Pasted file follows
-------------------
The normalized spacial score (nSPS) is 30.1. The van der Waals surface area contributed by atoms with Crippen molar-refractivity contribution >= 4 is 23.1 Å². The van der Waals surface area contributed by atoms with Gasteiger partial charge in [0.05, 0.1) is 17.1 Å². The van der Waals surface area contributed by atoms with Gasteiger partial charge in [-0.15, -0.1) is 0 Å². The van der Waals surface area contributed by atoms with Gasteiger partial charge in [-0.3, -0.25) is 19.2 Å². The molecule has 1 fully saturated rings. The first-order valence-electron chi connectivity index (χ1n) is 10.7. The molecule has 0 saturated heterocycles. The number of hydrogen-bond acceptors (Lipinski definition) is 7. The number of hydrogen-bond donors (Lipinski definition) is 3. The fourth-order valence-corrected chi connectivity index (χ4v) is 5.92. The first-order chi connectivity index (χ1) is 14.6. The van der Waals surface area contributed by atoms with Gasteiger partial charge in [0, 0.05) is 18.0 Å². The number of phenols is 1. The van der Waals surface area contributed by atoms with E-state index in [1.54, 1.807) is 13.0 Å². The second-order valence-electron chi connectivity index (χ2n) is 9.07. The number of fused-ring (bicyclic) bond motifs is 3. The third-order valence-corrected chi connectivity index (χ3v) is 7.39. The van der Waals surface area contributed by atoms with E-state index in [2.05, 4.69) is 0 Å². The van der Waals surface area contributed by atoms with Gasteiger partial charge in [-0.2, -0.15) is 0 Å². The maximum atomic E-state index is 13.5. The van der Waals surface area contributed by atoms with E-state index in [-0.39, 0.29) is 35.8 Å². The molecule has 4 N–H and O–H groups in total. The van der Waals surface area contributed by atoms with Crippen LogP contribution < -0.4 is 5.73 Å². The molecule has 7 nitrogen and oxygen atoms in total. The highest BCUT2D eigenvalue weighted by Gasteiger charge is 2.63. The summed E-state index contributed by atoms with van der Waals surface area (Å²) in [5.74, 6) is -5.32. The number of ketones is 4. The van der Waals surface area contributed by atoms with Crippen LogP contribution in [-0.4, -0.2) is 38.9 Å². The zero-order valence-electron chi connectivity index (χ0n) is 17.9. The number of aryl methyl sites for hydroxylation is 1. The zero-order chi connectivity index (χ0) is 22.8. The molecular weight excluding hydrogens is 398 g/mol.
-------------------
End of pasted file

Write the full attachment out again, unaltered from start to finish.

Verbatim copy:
The normalized spacial score (nSPS) is 30.1. The van der Waals surface area contributed by atoms with Crippen molar-refractivity contribution >= 4 is 23.1 Å². The van der Waals surface area contributed by atoms with Gasteiger partial charge in [0.05, 0.1) is 17.1 Å². The van der Waals surface area contributed by atoms with Gasteiger partial charge in [-0.15, -0.1) is 0 Å². The van der Waals surface area contributed by atoms with Gasteiger partial charge in [-0.3, -0.25) is 19.2 Å². The molecule has 1 fully saturated rings. The first-order valence-electron chi connectivity index (χ1n) is 10.7. The molecule has 0 saturated heterocycles. The number of hydrogen-bond acceptors (Lipinski definition) is 7. The number of hydrogen-bond donors (Lipinski definition) is 3. The fourth-order valence-corrected chi connectivity index (χ4v) is 5.92. The first-order chi connectivity index (χ1) is 14.6. The van der Waals surface area contributed by atoms with Gasteiger partial charge in [0, 0.05) is 18.0 Å². The number of phenols is 1. The van der Waals surface area contributed by atoms with E-state index in [1.54, 1.807) is 13.0 Å². The second-order valence-electron chi connectivity index (χ2n) is 9.07. The number of fused-ring (bicyclic) bond motifs is 3. The third-order valence-corrected chi connectivity index (χ3v) is 7.39. The van der Waals surface area contributed by atoms with E-state index in [2.05, 4.69) is 0 Å². The van der Waals surface area contributed by atoms with Gasteiger partial charge in [-0.2, -0.15) is 0 Å². The maximum atomic E-state index is 13.5. The van der Waals surface area contributed by atoms with E-state index in [-0.39, 0.29) is 35.8 Å². The molecule has 4 N–H and O–H groups in total. The van der Waals surface area contributed by atoms with Crippen LogP contribution < -0.4 is 5.73 Å². The molecule has 7 nitrogen and oxygen atoms in total. The highest BCUT2D eigenvalue weighted by Gasteiger charge is 2.63. The summed E-state index contributed by atoms with van der Waals surface area (Å²) in [5.74, 6) is -5.32. The number of ketones is 4. The van der Waals surface area contributed by atoms with Crippen LogP contribution in [-0.4, -0.2) is 38.9 Å². The zero-order valence-electron chi connectivity index (χ0n) is 17.9. The number of aryl methyl sites for hydroxylation is 1. The zero-order chi connectivity index (χ0) is 22.8. The molecular weight excluding hydrogens is 398 g/mol.